By JR on Monday, March 28, 2011
At some risk to my "Goy" self, I occasionally write something about Jews and Judaism. So far, however, I have escaped unscathed (I think) so here goes another foray:
It is a common and proud claim among Israelis that they are still living in the same place and speaking the same language and (sort of) following the same religion as they did 3,000 years ago. That thought gives them great pride and helps make up in some way for the horrendous travail Jews have had to go through to get to today.
But, to be blunt, it is nonsense. After the Roman triumph and the expulsion of most Jews from Israel, Jews had to change their religion radically. Judaism had been a temple-focused religion -- so once the temple was gone, huge changes in thinking and custom were needed.
And the changes took two forms: Those who accepted the ideas of the greatest rabbi (Jesus Christ) and those who laboured to stick more closely to traditional ideas. Even among the latter group, however, the surrounding pagan culture took over to a degree. The modern form of the seder, for instance, is said to be strongly influenced by the form of the Hellenistic symposium.
So Judaism as we know it today is in fact no older than Christianity. They are two branches that had to put out fresh growth after the original tree was cut down. And just as Christian thinking underwent all sorts of disputes in its development (e.g. the Arian/Athanasian controversy) so Jews waited a long while for their new ideas to coalesce -- in the form of teachings by great rabbis such as Rashi and Maimonides.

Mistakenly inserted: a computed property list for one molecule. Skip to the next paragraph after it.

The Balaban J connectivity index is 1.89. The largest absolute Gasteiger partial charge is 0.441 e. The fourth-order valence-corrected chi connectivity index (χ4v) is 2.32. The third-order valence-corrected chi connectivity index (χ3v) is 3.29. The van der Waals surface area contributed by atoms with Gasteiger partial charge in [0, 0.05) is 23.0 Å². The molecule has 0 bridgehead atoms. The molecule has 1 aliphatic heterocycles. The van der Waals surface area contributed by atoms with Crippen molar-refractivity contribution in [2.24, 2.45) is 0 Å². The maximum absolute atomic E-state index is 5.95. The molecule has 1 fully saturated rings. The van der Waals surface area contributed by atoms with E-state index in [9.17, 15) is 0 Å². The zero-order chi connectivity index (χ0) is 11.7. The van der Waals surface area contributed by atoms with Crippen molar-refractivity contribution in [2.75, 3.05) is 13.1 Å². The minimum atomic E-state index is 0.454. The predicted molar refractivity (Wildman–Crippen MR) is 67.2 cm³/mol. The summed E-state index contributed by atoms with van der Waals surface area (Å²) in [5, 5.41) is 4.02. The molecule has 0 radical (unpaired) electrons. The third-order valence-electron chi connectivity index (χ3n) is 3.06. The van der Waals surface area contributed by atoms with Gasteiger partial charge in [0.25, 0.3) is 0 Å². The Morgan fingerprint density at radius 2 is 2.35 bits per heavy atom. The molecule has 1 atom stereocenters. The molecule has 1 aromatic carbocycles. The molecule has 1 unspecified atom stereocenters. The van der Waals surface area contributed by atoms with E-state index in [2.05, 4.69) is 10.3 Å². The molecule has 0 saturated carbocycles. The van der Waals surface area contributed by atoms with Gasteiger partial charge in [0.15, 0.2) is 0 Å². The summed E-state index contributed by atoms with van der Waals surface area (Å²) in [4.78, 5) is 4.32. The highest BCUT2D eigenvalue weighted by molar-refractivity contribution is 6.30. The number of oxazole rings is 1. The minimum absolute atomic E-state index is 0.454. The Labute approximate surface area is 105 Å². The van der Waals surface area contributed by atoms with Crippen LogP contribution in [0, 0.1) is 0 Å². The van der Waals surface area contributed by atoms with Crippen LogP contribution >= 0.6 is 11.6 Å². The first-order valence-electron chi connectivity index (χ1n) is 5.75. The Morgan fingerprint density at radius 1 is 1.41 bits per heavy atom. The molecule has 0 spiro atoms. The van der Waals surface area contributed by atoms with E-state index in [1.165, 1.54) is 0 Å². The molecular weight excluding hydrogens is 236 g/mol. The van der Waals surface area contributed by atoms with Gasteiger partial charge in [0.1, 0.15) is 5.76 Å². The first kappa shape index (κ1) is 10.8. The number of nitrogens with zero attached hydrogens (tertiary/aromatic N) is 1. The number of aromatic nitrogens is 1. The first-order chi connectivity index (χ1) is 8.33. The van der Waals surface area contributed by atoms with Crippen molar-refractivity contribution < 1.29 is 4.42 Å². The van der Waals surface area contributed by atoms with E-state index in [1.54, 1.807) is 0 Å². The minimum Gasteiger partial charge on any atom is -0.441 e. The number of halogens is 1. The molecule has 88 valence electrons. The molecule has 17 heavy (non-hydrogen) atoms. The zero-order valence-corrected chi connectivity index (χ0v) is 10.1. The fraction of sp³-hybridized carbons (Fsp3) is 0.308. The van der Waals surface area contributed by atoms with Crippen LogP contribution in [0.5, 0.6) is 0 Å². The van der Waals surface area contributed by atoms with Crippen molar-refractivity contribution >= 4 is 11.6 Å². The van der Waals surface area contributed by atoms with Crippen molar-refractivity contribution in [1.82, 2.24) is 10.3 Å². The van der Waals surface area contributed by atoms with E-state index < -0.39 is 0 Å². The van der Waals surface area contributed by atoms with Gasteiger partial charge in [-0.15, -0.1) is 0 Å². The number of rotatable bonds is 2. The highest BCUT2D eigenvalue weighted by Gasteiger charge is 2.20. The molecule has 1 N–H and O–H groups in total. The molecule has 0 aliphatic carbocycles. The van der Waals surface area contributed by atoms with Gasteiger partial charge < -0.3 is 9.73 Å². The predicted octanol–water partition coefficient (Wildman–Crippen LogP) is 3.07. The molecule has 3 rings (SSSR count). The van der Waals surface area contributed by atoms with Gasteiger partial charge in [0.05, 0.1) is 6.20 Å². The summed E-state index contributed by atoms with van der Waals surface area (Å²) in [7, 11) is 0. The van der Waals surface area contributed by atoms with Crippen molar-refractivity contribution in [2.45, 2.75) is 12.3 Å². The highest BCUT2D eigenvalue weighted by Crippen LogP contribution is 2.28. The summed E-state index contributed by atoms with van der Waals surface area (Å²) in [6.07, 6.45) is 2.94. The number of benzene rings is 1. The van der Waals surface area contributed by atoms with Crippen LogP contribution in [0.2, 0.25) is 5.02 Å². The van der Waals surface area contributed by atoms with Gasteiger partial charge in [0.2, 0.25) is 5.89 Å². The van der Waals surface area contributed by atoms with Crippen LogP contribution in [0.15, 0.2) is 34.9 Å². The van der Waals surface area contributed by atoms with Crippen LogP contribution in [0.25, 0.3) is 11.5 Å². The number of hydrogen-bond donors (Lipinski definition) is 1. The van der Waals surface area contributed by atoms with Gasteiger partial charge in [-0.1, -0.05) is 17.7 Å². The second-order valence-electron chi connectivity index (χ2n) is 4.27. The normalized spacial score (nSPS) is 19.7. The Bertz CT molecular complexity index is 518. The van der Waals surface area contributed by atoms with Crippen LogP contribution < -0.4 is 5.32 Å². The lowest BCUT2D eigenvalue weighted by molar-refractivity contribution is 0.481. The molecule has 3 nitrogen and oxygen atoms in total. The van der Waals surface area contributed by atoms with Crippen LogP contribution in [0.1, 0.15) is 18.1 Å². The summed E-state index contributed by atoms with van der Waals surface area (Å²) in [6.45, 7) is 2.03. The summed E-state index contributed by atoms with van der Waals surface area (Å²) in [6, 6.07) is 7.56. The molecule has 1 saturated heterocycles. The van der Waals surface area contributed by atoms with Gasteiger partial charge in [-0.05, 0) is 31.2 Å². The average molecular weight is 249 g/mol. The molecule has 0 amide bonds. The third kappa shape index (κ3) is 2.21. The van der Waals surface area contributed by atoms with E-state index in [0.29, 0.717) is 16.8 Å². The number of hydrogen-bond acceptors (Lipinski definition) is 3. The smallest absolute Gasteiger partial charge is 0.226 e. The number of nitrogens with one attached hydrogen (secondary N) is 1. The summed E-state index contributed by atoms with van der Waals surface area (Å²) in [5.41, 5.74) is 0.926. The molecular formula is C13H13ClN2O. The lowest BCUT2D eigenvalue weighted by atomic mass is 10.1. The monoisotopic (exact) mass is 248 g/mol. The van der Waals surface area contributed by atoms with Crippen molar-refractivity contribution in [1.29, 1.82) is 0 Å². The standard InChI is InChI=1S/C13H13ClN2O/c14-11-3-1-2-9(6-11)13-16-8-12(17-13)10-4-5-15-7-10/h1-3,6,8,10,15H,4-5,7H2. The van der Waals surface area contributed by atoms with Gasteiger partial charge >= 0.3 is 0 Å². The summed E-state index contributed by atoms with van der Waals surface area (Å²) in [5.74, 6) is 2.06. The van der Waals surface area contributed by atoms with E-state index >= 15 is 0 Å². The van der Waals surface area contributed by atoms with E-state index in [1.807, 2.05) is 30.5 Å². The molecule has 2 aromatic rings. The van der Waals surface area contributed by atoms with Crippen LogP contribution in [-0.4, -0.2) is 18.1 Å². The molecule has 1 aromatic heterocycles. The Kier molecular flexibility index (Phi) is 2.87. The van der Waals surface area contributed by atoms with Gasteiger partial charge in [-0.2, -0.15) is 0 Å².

Christian thought in fact probably coalesced more rapidly that did post-temple Jewish thought. Rashi and Maimonides both wrote over 1,000 years after the fall of the temple but have been immensely influential. And by the time they wrote, they lived in a Christian world so were undoubtedly influenced in various ways by Christian ideas -- and Christianity had itself taken on a pretty heavy load of pagan ideas by that time. So I am sure that the Christian/Egyptian concept of the triune God was the subject of much private hilarity among Jews.
So we in fact have two religions of ancient Jewish origins that are quite contemporaneous -- with the Christian variant more successful in most ways. And while Christianity/Judaism precede Islam, Sikhism and Bahai, they are themselves preceded by Hinduism, Buddhism, Confucianism, Taoism and Shinto. And I'm inclined to think that Shinto has the best hats -- despite formidable competition from the gold crowns of Russian Orthodoxy and the shtreimel of orthodox Judaism.
I guess I'll get a few zingers over all that! I'll hear about the Talmud and the Midrash and so on. As an atheist who is sympathetic to religion, however, I may be in a position to be more impartial than most.